Chicago hails visitors with a very Midwest welcome, and very few hard-and-fast rules. But these tips will help you blend in like a local and get the most out of any visit.
How to Greet Someone
First and foremost, don’t forget to say hello. This is a friendly city where “good morning” and “hey, hello” go a long way, and where manners still count. That said, don’t be shy about striking up a conversation or asking for directions. Chicagoans are almost always happy to chat.
How to Get Around
Public transportation is a great way to go. Chicago’s “L,” or elevated train, connects many of the city’s most in-demand neighborhoods. You can buy contactless Ventra tickets from station vending machines for $5, and rides cost a flat $2.50 regardless of destination. If you’re visiting for a few days, consider one-, three-, or seven-day passes for $10, $20, or $28 that grant unlimited rides for the duration of your stay; the cost of the card itself is included with unlimited passes. You can also buy a single-ride Ventra card for $3.
“L” trains are organized by color—the Blue Line, the Red Line—and you can orient yourself by a given line’s terminus. For example, to go northwest from the Washington station in The Loop to the Damen station in Wicker Park, you’d take the Blue Line to O’Hare. Speaking of O’Hare, it costs $5 to ride from the airport, whether you buy a regular Ventra card or a one-time-use card. It’s the only station with a surcharge.
Ride-hailing services like Uber and Lyft are another good way to navigate Chicago and are usually quite affordable. Regular street-hail taxis are also available, and many take credit cards.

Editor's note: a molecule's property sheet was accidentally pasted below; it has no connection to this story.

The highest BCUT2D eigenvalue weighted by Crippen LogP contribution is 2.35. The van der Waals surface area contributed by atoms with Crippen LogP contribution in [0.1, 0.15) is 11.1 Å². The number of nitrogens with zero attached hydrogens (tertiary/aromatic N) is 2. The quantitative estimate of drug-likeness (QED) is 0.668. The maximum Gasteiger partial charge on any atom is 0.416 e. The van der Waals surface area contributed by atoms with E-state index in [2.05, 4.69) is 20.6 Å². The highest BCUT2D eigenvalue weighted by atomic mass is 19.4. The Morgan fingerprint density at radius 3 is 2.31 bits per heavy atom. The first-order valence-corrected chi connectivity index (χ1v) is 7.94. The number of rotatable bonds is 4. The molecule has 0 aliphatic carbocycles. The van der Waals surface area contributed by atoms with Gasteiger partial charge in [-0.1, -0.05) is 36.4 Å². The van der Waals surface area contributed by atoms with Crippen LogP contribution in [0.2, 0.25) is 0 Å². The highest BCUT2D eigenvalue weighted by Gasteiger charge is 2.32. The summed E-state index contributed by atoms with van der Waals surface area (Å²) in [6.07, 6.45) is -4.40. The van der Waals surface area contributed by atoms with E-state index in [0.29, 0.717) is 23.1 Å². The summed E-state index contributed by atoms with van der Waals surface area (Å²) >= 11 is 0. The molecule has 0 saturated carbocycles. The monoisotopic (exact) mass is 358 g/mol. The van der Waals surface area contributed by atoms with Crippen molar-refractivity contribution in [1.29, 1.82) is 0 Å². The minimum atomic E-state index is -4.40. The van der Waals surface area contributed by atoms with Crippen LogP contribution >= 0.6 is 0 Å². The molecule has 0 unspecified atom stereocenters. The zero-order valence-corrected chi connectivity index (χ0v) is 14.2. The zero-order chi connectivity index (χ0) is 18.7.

Divvy, Chicago’s bike-sharing system, is a pleasant way to get around in warmer weather. The city has put major effort into building bike lanes and other infrastructure for cyclists, so you probably won’t be the only person pedaling. A single ride of up to 30 minutes is $3; a 24-hour pass for unlimited three-hour rides is $15. For a map of the system’s more than 580 stations, visit the Divvy website or grab the Transit app for Android or iOS.
What to Wear
Chicago has all four seasons, and the weather can be extreme during all of them, with super-low wind chills, insane humidity, lake-effect snow, and impossible heat. As a result, locals dress more for the conditions than for fashion; pack layers. In winter, bring serious gear like down coats, tights, and boots that’ll hold up to slush and ice. If there’s a trend, it’s casual and comfortable, and nobody will think twice if you’re dressed down in all but the most exclusive spots like high-end restaurants or cultural hubs like the Lyric Opera.
Local Do’s and Don’ts
Do eat a Chicago-style hot dog with all the fixings. Just look for that Vienna Beef sign glowing in the window—and don’t dare ask for ketchup instead of mustard.
Do eat something besides brats, beer, and burgers. Chicago now has 25 restaurants with at least one Michelin star, including the three-star restaurants Alinea.
Don’t limit yourself to touristy Michigan Avenue and the Navy Pier.
Do visit at least one of Chicago’s museums. The Art Institute of Chicago, The Field Museum, and the Museum of Science and Industry are just a few of the world-class highlights worth at least a few hours of your time.
Don’t be afraid to swim in Lake Michigan. The water’s fine, weather permitting, and Chicago has 27 beaches along the lake. You can even go paddle-boarding.
Don’t take the Seadog speedboat sightseeing tour from Navy Pier. Instead, hop the fascinating if tourist-packed Chicago Architecture Foundation River Cruise that plies the Chicago River with engaging commentary about the skyline and the city’s rise from frontier backwater to global hub.
Don’t be afraid to visit the South Side, where the beautiful University of Chicago campus is worth a walk. Some of the city’s most interesting cafes (like Plein Air) and restaurants (like Nana) are here, too.
This article was originally published in November 2014 and has been updated with new information.
Have a safe and pleasant trip.